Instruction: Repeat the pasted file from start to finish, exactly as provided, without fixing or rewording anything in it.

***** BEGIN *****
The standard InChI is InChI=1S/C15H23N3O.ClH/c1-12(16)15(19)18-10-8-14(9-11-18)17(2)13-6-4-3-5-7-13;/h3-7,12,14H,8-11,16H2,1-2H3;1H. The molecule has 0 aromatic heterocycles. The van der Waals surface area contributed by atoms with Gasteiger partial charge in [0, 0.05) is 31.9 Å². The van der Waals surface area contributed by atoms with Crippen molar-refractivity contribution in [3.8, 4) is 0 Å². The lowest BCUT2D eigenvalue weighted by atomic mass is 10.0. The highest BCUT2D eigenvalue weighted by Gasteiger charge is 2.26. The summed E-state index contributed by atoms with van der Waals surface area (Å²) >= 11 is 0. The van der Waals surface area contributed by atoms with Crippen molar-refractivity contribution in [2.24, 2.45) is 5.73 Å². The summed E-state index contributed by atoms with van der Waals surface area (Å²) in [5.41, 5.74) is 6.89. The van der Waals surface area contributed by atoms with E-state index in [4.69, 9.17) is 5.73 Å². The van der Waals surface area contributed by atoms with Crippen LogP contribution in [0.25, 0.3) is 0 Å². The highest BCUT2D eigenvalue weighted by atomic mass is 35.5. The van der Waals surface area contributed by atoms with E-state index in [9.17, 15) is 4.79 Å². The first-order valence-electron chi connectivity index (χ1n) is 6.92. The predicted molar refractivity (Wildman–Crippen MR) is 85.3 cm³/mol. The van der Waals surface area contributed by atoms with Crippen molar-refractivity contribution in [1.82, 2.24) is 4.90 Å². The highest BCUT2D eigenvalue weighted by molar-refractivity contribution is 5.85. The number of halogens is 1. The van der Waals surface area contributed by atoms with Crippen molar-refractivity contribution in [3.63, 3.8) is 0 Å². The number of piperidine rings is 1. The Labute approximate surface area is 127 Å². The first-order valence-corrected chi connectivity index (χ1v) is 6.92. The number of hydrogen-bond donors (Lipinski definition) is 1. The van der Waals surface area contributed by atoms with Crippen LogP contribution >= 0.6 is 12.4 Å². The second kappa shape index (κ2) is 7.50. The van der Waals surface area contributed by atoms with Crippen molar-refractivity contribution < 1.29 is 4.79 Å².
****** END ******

The standard InChI is InChI=1S/C15H23N3O.ClH/c1-12(16)15(19)18-10-8-14(9-11-18)17(2)13-6-4-3-5-7-13;/h3-7,12,14H,8-11,16H2,1-2H3;1H. The molecule has 0 aromatic heterocycles. The van der Waals surface area contributed by atoms with Gasteiger partial charge in [0, 0.05) is 31.9 Å². The van der Waals surface area contributed by atoms with Crippen molar-refractivity contribution in [3.8, 4) is 0 Å². The lowest BCUT2D eigenvalue weighted by atomic mass is 10.0. The highest BCUT2D eigenvalue weighted by Gasteiger charge is 2.26. The summed E-state index contributed by atoms with van der Waals surface area (Å²) >= 11 is 0. The van der Waals surface area contributed by atoms with Crippen molar-refractivity contribution in [2.24, 2.45) is 5.73 Å². The summed E-state index contributed by atoms with van der Waals surface area (Å²) in [5.41, 5.74) is 6.89. The van der Waals surface area contributed by atoms with E-state index in [4.69, 9.17) is 5.73 Å². The van der Waals surface area contributed by atoms with Crippen LogP contribution in [0.25, 0.3) is 0 Å². The highest BCUT2D eigenvalue weighted by atomic mass is 35.5. The van der Waals surface area contributed by atoms with E-state index in [9.17, 15) is 4.79 Å². The first-order valence-electron chi connectivity index (χ1n) is 6.92. The predicted molar refractivity (Wildman–Crippen MR) is 85.3 cm³/mol. The van der Waals surface area contributed by atoms with Crippen molar-refractivity contribution in [1.82, 2.24) is 4.90 Å². The highest BCUT2D eigenvalue weighted by molar-refractivity contribution is 5.85. The number of halogens is 1. The van der Waals surface area contributed by atoms with Crippen molar-refractivity contribution in [3.63, 3.8) is 0 Å². The number of piperidine rings is 1. The Labute approximate surface area is 127 Å². The first-order valence-corrected chi connectivity index (χ1v) is 6.92. The number of hydrogen-bond donors (Lipinski definition) is 1. The van der Waals surface area contributed by atoms with Crippen LogP contribution >= 0.6 is 12.4 Å². The second kappa shape index (κ2) is 7.50. The van der Waals surface area contributed by atoms with Crippen molar-refractivity contribution < 1.29 is 4.79 Å².